Selkin's Secret

*Second instalment of the Elevea trilogy* It's fifteen years since the fall of the Vanus and the land of Elevea has started to believe in peace. But a force is gathering in the land of Nith, spies are everywhere, and after the death of the young Prince, it is clear that Nith wants Elevea back. But something else is changing in the magic powers deep beneath the public eye and hidden in a frightened girl. No one is safe and very soon, someone will have to start fighting for what they believe to be theirs.

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2. Two

MARDA WAS RECLINING comfortably in the palace’s little walled garden, a piece of embroidery in her hand and the waft of roses in her nose. She had spent a tiresome morning in the heat of summer going between some of the poorest houses along the perimeter of the city wall and providing them with fresh meat and water buckets. The meat was only cut offs from the palace butcher and the buckets spares, so she even felt a little guilty that the palace was once more handing out poor quality goods. Marda decided she would have to raise the issue later that week in her council meeting.

It was too hot to think properly and Marda only had a little shade. Everything was sticky and hot, and the needle kept sliding from her fingers. In the end, frustrated, she tucked the needle away in the fabric and put her frame down with a defiant fling on the little stool at the foot of her garden chair.

She expected Falnon to have finished his court session by now, but there was no sign of him and she could hear no signs of the leaving crowd, which signalled the end of the session. Something must be holding them up that day. Marda could not stand to be in the hall during such sessions. She was a quiet being who disliked harsh opinions, and trying to deal out justice and lay down steady laws was too much for her. Falnon was much better suited to it, and was a lot better publicly trained. On the few occasions Marda had spoken in public or even to a small gathering, she had lost her trail of thoughts, swallowed up her voice and ended up panicking and making a fool of herself. She much preferred to be the type who helped hands on, rather than standing and debating about problems.

A couple of voices echoed along the cloister, which the small garden lead off. Marda peered behind her to try and make out the shapes flitting past, but there were none. The court obviously had not finished, but the raised voices continued.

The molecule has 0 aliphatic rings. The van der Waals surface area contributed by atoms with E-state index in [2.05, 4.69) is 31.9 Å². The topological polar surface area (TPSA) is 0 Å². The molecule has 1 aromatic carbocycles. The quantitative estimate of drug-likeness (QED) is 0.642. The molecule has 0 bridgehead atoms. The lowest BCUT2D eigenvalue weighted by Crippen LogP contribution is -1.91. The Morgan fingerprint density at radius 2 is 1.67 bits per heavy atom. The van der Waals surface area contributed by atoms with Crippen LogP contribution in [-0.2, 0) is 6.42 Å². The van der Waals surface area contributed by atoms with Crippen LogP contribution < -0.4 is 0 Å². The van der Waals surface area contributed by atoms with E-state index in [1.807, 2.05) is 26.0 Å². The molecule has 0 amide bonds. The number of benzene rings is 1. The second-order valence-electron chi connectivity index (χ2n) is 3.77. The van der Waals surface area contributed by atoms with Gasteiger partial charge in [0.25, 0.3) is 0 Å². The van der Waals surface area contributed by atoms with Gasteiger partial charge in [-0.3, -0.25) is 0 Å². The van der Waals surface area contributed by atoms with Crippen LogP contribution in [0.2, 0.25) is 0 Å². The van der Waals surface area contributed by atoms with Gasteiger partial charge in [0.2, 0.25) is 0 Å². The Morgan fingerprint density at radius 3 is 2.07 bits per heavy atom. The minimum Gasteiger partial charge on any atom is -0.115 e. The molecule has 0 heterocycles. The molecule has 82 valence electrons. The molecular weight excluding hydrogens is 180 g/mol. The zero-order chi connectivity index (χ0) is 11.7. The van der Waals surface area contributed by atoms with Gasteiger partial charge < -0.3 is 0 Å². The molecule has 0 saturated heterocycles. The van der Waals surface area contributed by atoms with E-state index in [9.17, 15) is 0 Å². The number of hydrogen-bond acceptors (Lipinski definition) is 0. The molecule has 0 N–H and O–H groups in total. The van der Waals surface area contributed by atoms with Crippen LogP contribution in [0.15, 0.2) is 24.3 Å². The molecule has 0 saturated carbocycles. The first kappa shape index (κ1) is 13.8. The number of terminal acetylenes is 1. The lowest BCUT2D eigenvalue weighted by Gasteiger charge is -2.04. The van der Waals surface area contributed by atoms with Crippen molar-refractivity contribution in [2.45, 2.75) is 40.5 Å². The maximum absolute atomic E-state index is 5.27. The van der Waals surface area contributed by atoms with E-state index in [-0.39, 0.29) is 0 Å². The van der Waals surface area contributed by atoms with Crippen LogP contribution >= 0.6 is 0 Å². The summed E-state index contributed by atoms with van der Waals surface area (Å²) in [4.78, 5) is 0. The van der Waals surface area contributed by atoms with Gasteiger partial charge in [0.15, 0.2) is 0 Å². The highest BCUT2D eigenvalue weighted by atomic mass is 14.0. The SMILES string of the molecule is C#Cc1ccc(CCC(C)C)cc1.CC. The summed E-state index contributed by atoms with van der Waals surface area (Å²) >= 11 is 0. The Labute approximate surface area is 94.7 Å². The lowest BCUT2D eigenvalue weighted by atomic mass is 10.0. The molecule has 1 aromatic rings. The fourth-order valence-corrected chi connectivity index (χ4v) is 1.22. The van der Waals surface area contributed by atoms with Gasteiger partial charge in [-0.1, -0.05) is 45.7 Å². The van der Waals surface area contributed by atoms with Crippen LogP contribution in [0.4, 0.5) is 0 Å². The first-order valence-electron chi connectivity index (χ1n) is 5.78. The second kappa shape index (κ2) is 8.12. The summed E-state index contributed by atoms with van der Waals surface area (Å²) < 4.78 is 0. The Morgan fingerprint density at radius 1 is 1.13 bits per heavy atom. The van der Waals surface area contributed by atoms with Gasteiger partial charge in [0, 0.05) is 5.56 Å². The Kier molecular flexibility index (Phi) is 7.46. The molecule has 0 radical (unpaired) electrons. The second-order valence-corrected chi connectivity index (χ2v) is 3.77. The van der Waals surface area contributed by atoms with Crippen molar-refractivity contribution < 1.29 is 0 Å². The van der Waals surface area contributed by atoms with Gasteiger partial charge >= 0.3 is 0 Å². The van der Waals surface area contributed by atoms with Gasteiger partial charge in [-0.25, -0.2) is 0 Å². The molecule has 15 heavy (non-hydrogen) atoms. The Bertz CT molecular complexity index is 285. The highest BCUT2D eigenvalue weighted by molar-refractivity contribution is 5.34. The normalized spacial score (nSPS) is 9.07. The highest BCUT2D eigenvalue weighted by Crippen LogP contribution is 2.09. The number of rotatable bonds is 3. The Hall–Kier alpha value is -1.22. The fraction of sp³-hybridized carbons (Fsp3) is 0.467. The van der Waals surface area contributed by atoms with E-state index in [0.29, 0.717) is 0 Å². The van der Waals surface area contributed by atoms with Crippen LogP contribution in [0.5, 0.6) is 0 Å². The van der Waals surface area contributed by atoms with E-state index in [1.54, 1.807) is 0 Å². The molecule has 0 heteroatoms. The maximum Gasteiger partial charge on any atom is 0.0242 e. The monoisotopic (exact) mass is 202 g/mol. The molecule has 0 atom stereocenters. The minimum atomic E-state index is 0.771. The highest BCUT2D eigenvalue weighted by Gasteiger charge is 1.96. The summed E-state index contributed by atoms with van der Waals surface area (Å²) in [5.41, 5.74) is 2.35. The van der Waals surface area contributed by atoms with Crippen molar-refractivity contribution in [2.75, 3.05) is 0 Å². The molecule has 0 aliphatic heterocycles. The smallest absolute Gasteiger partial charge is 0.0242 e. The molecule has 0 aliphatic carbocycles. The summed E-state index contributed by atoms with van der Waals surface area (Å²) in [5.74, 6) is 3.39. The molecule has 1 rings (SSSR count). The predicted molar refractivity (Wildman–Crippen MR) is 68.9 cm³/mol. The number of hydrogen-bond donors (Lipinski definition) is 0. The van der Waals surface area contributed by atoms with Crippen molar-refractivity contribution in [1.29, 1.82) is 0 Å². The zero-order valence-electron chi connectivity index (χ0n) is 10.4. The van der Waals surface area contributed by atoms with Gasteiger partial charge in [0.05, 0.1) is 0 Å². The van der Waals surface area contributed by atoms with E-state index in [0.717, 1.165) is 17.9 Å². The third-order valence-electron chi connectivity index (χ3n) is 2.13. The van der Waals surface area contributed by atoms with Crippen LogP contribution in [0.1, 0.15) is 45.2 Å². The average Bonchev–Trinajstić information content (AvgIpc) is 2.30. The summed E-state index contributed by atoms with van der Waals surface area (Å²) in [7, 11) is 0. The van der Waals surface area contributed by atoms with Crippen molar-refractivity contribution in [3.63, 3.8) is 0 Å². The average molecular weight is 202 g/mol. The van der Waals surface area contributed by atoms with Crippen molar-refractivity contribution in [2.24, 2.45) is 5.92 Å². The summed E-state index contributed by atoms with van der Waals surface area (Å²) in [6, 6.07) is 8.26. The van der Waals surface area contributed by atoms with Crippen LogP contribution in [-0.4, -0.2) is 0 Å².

A tiny shape began to make its way down the cloister, and Marda just had time to scrutinise it through the stain glass window before it had turned into the garden, one of Marda’s few maids.

“My lady,” she stammered in an urgent tone, “you should come at once. There has been an accident.”

Marda sprung to her feet, her thoughts whirling. This was not common, for Marda herself to be summoned. Why would she be summoned for a plain accident? Then she realised, it would only be someone she knew.

Marda nearly bumped into Korani as she entered the cloisters, the middle aged lady who helped her with her three children. Korani was also being lead by a maid servant and looked quite as perplexed as Marda, her brow drawn with worry.

Korani had been called for. That could only mean one thing.

“What has happened?” called Marda ahead to her maid in an urgent, demanding tone.

They had already almost reached the doors to the main hall and the maid had dropped down into the stairs leading to the courtyard, coming out just behind the grand, wooden platform.

The maid tried to pretend not to hear this, instead hurrying along the supports of the platform and out into the open space, halting to let Marda and Korani pass.

“King Falnon is on his way,” she said in a deflated voice.

Marda instantly took in the scene before her. Two horses were being madly readied by some boys and Adinè was spread across the cobblestones with his large canvas bag, taking things out and putting other things in, obviously preparing his emergency medical kit. Behind him, stood in bewilderment and shedding a constant stream of frightened tears was a thoroughly windswept and badly sunburned Ilidh.

Marda rushed forwards, brushing past Adinè and to her daughter, taking her by the shoulders and wiping away some tears. Ilidh’s large, terrified eyes bore up at her mother as she shifted from foot to foot.